Given the popularity of Brazilian President Luis Inacio Lula da Silva, aka “Lula,” it was only a matter of time before a large-scale biopic of the leader’s prole-to-power story was made. The fact that “Lula: Son of Brazil” was produced by the venerable LC Barreto unit, the country’s deepest-pocketed filmmaking family, ensures a lavishly staged film (the $7 million pic is Brazil’s priciest to date), even as its conventionally chronological narrative offers a much sanitized retelling. Solid local B.O. results in theaters and homevid has extended Lula’s fame.
Director Fabio Barreto’s film serves a big-budget tribute to a working-class hero, as much a hero to Brazil’s left as Ronald Reagan remains to America’s right. This adaptation of journalist Denise Parana’s biography sticks to a time frame, from Lula’s birth in 1945 to the death of his mother in 1980, which ends before he launched his political career later that decade. Pic’s actual heroine is Lula’s mother, Lindu (Gloria Pires), first seen being abandoned by alcoholic husband Aristides (Milhem Cortaz) and left to raise seven kids in the desperately poor region of Pernambuco. Shortly after Lula’s birth, a forged letter urges Lindu to join Aristides in Sao Paulo. (In fact, the man has taken up with a new woman, and wants to never see Lindu again.) The family’s 13-day trek to the metropolitan area yields the film’s best sequence.
As Lula grows up (smart casting allows for a smooth transition from Felipe Falanga playing the lad at age 7 to Guilherme Tortolio in his mid-teens), we’re told of his exceptional intelligence amid a dreadful environment dominated by a raging and abusive Aristides and slum conditions in which heavy rains flood the family out of their shack.
In the first sign of a shift from the more realist vein to a movie-movie attitude, the film depicts a rapid and easy progression as Lindu and family leave Aristides behind for the big city.
The adult Lula (now played by the effective Rui Ricardo Diaz) trains as a machinist and lands work as lathe operator at an auto factory. Urged by communist-leaning brother Ziza (Sostenes Vidal) to join the Steel Workers Union that runs the shop, Lula is notably apolitical. He’s far more interested in beautiful Lurdes (Cleo Pires), whom he’s known since they were kids, and courts her all the way to the altar.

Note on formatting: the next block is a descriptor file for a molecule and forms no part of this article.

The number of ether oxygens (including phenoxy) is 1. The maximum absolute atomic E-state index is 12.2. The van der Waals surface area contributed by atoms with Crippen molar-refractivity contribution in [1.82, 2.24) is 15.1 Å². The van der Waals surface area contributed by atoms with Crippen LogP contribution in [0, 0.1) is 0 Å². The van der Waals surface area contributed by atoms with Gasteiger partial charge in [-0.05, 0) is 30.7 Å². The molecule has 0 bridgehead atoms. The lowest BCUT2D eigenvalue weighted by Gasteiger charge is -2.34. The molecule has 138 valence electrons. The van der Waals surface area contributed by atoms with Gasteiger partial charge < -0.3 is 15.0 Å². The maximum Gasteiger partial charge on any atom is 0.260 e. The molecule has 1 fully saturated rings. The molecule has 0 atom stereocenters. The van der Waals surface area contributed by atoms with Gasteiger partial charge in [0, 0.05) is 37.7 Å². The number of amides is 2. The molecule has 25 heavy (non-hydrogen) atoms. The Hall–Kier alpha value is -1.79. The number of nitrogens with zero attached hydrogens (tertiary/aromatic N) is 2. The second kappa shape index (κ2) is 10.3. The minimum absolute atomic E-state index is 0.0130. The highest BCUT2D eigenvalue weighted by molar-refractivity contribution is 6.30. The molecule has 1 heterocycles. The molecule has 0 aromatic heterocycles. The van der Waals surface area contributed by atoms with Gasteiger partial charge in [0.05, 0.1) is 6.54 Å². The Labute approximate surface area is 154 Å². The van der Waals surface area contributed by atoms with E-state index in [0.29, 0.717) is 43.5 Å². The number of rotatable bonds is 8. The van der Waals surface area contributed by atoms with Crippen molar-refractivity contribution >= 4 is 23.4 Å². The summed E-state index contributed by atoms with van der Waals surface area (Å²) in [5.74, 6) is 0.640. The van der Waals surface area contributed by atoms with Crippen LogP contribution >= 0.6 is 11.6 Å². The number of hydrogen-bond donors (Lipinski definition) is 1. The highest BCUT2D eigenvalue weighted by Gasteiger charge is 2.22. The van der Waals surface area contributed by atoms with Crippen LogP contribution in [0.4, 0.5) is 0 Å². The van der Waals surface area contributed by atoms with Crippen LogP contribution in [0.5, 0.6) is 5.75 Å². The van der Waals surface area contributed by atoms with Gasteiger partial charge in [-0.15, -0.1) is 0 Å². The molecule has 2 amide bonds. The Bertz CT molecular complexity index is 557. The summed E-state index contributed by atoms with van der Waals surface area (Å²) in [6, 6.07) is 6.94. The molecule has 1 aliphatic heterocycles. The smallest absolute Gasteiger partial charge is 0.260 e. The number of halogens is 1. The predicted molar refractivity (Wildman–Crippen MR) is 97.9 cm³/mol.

The screenplay by Daniel Tendler, Fernando Bonassi and Lula biographer Parana succumbs to many of the most unfortunate narrative tendencies of biopics, including a proclivity for piling on incident after incident as a substitute for real character insight. Tragedy involving Lurdes is depicted with such quick brushstrokes that the full emotional impact is never felt (while another out-of-wedlock relationship was wisely bypassed to prevent an already long film from feeling longer), and Lula’s political transformation feels less personal than mechanical.
The entertainment gains a sense of authenticity through generous use of black-and-white archival footage, particularly of the well-documented 1964 military coup and subsequent police-state atmosphere. However, except for a sequence showing a labor rally harshly put down by government troops, “Lula” fails to powerfully dramatize the ruthlessness workers and anti-government forces would face over the next two decades, perhaps ironically buttressing claims by political foes who dismiss the pic as mere pro-Lula propaganda.
Diaz, a relative unknown, fills in some of the emotional gaps with a performance of genuine range, particularly as Lula matures and realizes the stakes for his fellow workers as a union organizer. His faceoffs with Marcos Cesana’s fat and happy union head Claudio comprise the film’s primary dramatic showpieces, while scenes with Pires’ Lindu grow more morose.
Large-scale sequences with countless extras, dozens of locations and a multi-decade storyline will satisfy many looking for a movie suited to Lula’s larger-than-life persona. Fine technical credits include Gustavo Hadba’s intentionally raw-looking cinematography and the gentle guitar-and-strings score by Antonio Pinto and Jaques Morelenbaum.